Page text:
[Matrix Moments] From Flipkart to building one of India’s largest payment startups: Sameer Nigam recalls PhonePe journey

In this week’s Matrix Moments, Vikram Vaidyanathan, Managing Director, Matrix Partners India, talks to Sameer Nigam, Co-founder and CEO of PhonePe, on the initial days of building the digital payments startup and why the the co-founders decided to put technology first.

[Matrix Moments] From Flipkart to building one of India’s largest payment startups: Sameer Nigam recalls PhonePe journey

Saturday July 10, 2021,

5 min Read

PhonePe is one of the largest digital payments players in the country. As of March this year, it had 15 million merchants on its platform, which it looks to scale to 25 million by the end of the year. 

In a conversation with Vikram Vaidyanathan, Managing Director, Matrix Partners India, Sameer Nigam, Co-founder and CEO, PhonePe, spoke about the journey of the digital payments startup. Founded in 2015 by Sameer and Rahul Chari, it all started in 2013-14 on one floor in Flipkart. 

“The Flipkart floor was run by you, Rahul, Mukesh (Bansal), Ankit (Nagori), Sujeeth Kumar, and Amod Malviya (Founders of Udaan). There was so much talent; each one has gone on to lead huge companies. What made it special?” Vikram begins. 

Sameer attests that it was one of the most exciting parts of his career, adding that anyone who was there in those days found it equal parts heady, equal parts stressful because Flipkart was really "a bunch of  sharp young people who came together". 

Sameer Nigam on the critical role of data and tech in PhonePe operations

Sameer Nigam, Founder and CEO, PhonePe

From music to ecommerce

“It started with Sachin (Bansal) and Binny (Bansal), who were on an open-ended mission. Rahul and I were working in a small startup in Mumbai in the music industry, and had learnt the hard way that you don’t make  money in the music industry easily,” Sameer says. 

But they met the Flipkart early team, and the deal was done within half a day for the first startup. 

“We were really just an excited bunch of folks that were putting customer and technology first, and everything else would follow. They literally didn’t have a business plan, I think most of the leadership team honestly didn’t even know what a P&L looked like at that point,” Sameer says. 

Citing an anecdote, Sameer says that when he met Binny the first time there was a rumour that Amazon might be buying Flipkart for $700-$800 million.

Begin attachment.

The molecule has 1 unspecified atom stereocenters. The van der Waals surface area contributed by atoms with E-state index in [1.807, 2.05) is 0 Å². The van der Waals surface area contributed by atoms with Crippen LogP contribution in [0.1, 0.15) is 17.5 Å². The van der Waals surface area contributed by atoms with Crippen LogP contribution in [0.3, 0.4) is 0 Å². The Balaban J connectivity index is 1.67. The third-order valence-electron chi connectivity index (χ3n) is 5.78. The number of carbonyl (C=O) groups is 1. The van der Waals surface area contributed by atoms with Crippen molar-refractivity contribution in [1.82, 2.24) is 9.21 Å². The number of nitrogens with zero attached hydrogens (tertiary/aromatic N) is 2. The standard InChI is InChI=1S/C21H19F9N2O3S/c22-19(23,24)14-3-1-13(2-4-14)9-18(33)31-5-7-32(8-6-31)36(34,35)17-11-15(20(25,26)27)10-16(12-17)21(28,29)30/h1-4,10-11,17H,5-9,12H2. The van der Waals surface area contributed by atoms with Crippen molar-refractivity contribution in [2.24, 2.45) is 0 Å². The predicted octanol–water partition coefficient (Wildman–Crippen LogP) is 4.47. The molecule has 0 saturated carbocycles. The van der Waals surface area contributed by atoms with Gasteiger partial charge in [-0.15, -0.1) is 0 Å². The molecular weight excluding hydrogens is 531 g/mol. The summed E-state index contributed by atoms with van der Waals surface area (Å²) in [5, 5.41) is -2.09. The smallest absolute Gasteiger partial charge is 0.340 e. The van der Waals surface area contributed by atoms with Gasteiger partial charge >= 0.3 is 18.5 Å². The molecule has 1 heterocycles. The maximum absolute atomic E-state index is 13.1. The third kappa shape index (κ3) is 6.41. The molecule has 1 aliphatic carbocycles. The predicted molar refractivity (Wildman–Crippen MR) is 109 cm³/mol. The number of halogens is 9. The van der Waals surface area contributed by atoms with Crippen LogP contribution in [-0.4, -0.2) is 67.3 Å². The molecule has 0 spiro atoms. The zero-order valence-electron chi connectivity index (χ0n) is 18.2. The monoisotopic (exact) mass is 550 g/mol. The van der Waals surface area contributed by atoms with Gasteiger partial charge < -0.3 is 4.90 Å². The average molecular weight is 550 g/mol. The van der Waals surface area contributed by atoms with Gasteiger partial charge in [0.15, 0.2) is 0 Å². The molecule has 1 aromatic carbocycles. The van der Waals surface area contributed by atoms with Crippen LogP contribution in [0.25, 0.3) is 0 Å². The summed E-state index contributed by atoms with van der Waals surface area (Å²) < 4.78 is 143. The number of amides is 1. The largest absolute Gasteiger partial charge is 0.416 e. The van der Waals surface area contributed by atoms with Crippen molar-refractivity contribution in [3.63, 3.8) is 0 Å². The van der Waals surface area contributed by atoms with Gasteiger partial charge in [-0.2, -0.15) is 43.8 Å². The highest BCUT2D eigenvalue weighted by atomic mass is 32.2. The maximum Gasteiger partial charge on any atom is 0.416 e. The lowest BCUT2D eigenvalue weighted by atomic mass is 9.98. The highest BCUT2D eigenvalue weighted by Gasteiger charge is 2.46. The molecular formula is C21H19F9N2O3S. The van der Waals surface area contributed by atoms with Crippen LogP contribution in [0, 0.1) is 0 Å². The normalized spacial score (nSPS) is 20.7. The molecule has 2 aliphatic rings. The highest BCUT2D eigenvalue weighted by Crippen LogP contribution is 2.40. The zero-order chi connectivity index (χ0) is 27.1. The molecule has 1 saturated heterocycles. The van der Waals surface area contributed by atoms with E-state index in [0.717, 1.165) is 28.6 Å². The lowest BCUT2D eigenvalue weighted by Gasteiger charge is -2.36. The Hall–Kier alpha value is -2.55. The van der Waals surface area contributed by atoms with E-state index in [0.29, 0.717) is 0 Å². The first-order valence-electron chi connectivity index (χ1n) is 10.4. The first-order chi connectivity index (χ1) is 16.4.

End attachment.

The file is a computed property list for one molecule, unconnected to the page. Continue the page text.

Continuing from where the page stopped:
“So when we asked him about whether they’re likely to sell, his response was: ‘ I’m in my mid-twenties. By the time I’m done, people should be asking us if we’re buying Amazon. That’s the way I want to think about this.

"Then we met Sachin again in 2010-11 and he spent half an hour on a whiteboard walking Burzin, Rahul, and myself, three-four founders, through his argument for why ecommerce would be a $25-$30 billion business by 2020. This was in 2011,” Sameer recalls. 

Donning multiple hats 

This thinking of a large market shaped a lot of the decisions at PhonePe in the early days. 

“The one thing that struck me about that time was all of you guys with Flipkart at that time played so many roles - growth, engineering, product, etc. What made that work and how did it shape each of you guys?” Vikram asks. 

Sameer explains that just exposure at that scale “when you’re growing 10x over a four-five year window” helped all the people involved. 

“I think everyone becomes a much more seasoned entrepreneur [because] you’re basically playing every function…you’re a lawyer and a marketer, a copywriter, and a coder. So it helped a lot of us. I think why it worked well was if you see that team, one level below Sachin and Binny, a lot of the  folks had a strong tech background or business background, or both,” Sameer says. 

He adds that it was the right combination of mixed roles. The people were so young that they didn’t know better and just said ‘we’re just going to make it happen’. The IITians were very analytically sharp. 

“Whether they were in tech functions like Amod or whether they were people like Sujeet or on the business side. I think we felt comfortable saying this is the biggest set of problems we solved over the next 12 or 18 months because the founders put trust in the leadership team, saying we’ll put the smartest people available at this point of time on those problems,” Sameer says. 

Starting up again

Starting up again was just “an automatic choice”. Sameer explains that you can take a lot of the strategic thought process and trust for granted “when there is a team of people you already know”.

“With my eyes closed, if there’s anything that we need to take a call on, on any aspects - how do we treat employees, how do we treat partners, what kind of company are we going to build, and whether it’s going to be technology-led or not -  I think having the luxury of having three founders where anyone can answer that on behalf of the others is huge,” Sameer says. 

The Flipkart stint helped the founders identify much larger markets

“One learning in the music industry was if the size of the pie is big enough, you can meander around and strike gold. The second was we’re much better at building large-scale platforms, and we enjoyed a lot more as technologists, building large-scale, massy, and high-social impact platforms that ensured great experiences,” Sameer says. 

“When we decided to move on from Flipkart and start over, we were very clear that we want to build something that has technology not as the enabling function, but as the reason for existence.” 

Thus, the initial team of starting PhonePe was “just there”. 

“We’d gone through adversity, we’d gone through upsides, we knew where the DNA match and the comfort level were the highest. But I felt that for what we wanted to do next I wanted pure play technologists at the helm. So that was the founding team.”

Listen to the podcast here

Edited by Teja Lele